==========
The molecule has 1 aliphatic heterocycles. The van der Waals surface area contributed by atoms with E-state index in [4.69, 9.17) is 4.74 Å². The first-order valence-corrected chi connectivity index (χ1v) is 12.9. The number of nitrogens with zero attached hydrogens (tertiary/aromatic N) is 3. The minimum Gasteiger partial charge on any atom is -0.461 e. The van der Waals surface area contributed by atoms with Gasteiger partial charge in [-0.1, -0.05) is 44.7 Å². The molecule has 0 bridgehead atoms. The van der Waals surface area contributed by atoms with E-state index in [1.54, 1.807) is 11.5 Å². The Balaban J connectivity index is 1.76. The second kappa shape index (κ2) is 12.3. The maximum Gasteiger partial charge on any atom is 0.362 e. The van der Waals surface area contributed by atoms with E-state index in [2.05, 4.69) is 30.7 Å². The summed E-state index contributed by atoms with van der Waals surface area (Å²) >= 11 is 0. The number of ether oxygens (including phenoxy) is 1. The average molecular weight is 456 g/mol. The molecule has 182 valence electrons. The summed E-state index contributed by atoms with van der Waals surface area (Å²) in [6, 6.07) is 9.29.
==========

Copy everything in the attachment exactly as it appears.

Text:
The molecule has 1 aliphatic heterocycles. The van der Waals surface area contributed by atoms with E-state index in [4.69, 9.17) is 4.74 Å². The first-order valence-corrected chi connectivity index (χ1v) is 12.9. The number of nitrogens with zero attached hydrogens (tertiary/aromatic N) is 3. The minimum Gasteiger partial charge on any atom is -0.461 e. The van der Waals surface area contributed by atoms with Gasteiger partial charge in [-0.1, -0.05) is 44.7 Å². The molecule has 0 bridgehead atoms. The van der Waals surface area contributed by atoms with E-state index in [1.54, 1.807) is 11.5 Å². The Balaban J connectivity index is 1.76. The second kappa shape index (κ2) is 12.3. The maximum Gasteiger partial charge on any atom is 0.362 e. The van der Waals surface area contributed by atoms with E-state index in [2.05, 4.69) is 30.7 Å². The summed E-state index contributed by atoms with van der Waals surface area (Å²) >= 11 is 0. The number of ether oxygens (including phenoxy) is 1. The average molecular weight is 456 g/mol. The molecule has 182 valence electrons. The summed E-state index contributed by atoms with van der Waals surface area (Å²) in [6, 6.07) is 9.29.